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Tom Hanks Takes on International Shipping Piracy in Captain Phillips


International Shipping is about to get featured on the big screen. Surprise, surprise, the story is one of piracy.

Universal Cargo Management has blogged before on modern piracy and pirates in today's international shipping seas. Modern piracy is a big topic and it was only a matter of time before Hollywood discovered the dramatic potential of today's pirates rather than the 18th century, swashbuckling, Disney pirates that have made Johnny Depp so much money.

Tom Hanks International Shipping Captain Phillips PosterDon't worry, this blog won't contain spoilers about the new movie featuring international shipping and piracy, but the story is based on a true story that you could look into if you want to find out how it all pans out.

The movie is called Captain Phillips and stars Tom Hanks as an American shipping captain in a hostage situation when his ship gets boarded by Somali pirates.

Somalia has been the epicenter for pirate activity in recent years. Certainly Somalia is not the only place pirates come from nor are the waters around Somalia the only ones in which ships are at risk of being victimized by piracy; however, over 60% of the attacks during the first six months of 2011 were committed by Somali pirates, I wrote when I first blogged on the topic a couple years ago.

But thanks largely to increased security for ships through dangerous waters like the Gulf of Aden, reports the Economist, Somali piracy numbers are currently way down from where they were 2011:

Just 75 attacks took place in the Gulf of Aden and off the coast of Somalia in 2012, down from more than 200 in 2011. Currently, 71 sailors are being held hostage by pirates, according to the International Maritime Bureau, a body that monitors crime at sea; in early 2011, the figure was 758.

The real Captain Phillips was attacked and captured by pirates in 2009. You can expect the retelling of his story on film to contain political material about the situation in Somalia that has created the surge of piracy there as well as good old fashioned movie action.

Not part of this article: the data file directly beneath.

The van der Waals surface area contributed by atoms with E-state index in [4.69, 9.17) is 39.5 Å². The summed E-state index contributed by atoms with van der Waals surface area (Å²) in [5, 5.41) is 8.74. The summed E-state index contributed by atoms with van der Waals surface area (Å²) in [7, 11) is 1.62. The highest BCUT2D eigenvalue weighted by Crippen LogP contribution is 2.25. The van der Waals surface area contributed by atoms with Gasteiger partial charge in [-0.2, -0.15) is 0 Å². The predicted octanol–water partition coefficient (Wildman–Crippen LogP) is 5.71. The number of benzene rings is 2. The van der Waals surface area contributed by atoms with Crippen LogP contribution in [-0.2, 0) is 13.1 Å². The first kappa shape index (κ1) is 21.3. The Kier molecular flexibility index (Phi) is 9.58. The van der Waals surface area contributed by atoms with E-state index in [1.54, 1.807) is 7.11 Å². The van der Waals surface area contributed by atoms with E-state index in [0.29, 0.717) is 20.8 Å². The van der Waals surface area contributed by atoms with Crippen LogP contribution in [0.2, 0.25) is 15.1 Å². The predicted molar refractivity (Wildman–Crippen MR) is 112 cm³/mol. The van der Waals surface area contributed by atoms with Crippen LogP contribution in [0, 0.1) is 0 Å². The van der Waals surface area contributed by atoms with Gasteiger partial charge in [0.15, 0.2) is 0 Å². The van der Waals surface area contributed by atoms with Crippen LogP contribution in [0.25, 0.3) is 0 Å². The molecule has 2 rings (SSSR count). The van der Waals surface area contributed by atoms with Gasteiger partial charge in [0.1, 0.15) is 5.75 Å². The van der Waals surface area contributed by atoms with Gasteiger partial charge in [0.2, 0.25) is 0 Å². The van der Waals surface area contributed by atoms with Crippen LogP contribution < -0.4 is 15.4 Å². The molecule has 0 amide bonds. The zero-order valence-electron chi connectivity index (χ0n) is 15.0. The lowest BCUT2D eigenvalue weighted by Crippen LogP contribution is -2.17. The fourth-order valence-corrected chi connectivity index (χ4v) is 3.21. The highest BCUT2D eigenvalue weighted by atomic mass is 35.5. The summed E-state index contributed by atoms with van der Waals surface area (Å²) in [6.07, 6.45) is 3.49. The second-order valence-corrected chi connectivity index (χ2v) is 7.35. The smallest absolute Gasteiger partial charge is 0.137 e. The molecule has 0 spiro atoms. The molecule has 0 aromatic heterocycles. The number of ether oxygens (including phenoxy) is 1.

Tom Hanks is sure to give a powerful performance in this Paul Greenwood directed movie. Already, the film is receiving strong reviews and is getting early Oscar buzz.

This is not the first time the director of Captain Phillips has tackled docudrama type films. Perhaps Paul Greenwood's handling of the story of the passengers who foiled one part of the 9/11 terrorist attacks in his film United 93 and his retelling of the 1972 Irish civil rights protest march that ended with a massacre by British troops in Bloody Sunday got him this Tom Hanks project.

Paul Greenwood's ability to handle action is also very clearly displayed as he was the director of two movies in the Bourne series. You should be able to expect a solid action/thriller from this film.

Of course, you can put aside Tom Hanks' ability to move an audience and Paul Greenwood's storytelling and action abilites. I know that you're all most excited that international shipping is the backdrop of this movie.

Judging by his film history, I'm pretty sure international shipping is also what attracted Tom Hanks to this project. This isn't the first time he's done a film featuring international shipping.

Tom Hanks played Chuck Noland, a man devoted to his international shipping work who ends up crashing on an uninhabited island when his cargo plane goes down in Cast Away. Then there was Polar Express. That one was about shipping through the arctic, right?

Perhaps we can call this the third movie in Tom Hanks' international shipping trilogy. Okay, perhaps all that is a stretch. But this film does bring attention to modern piracy that has cost the international shipping community billions of dollars, and worse, many their lives.

You can catch Captain Phillips in theatres October 11th, 2013.


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good info!
Posted @ Monday, September 23, 2013 4:15 AM by Bob
Thanks, Bob!
Posted @ Tuesday, September 24, 2013 1:57 AM by Jared Vineyard
As a ship's captain frequently trading int the Gulf of Aden Area, I can vouch for the authenticity of the marine and piracy scenes I have watched in the various trailers. In many respects they are terrifyingly lifelike. With all the drama in Nairobi and East Africa over the last few days it has been become especially topical and relevant. For more intuitive background to this sad part of the world and the life of pirates and those sailing in the area, check out Amazon Books - 'The Megiddo Revenge'.
Posted @ Wednesday, September 25, 2013 5:24 AM by Zulusailor
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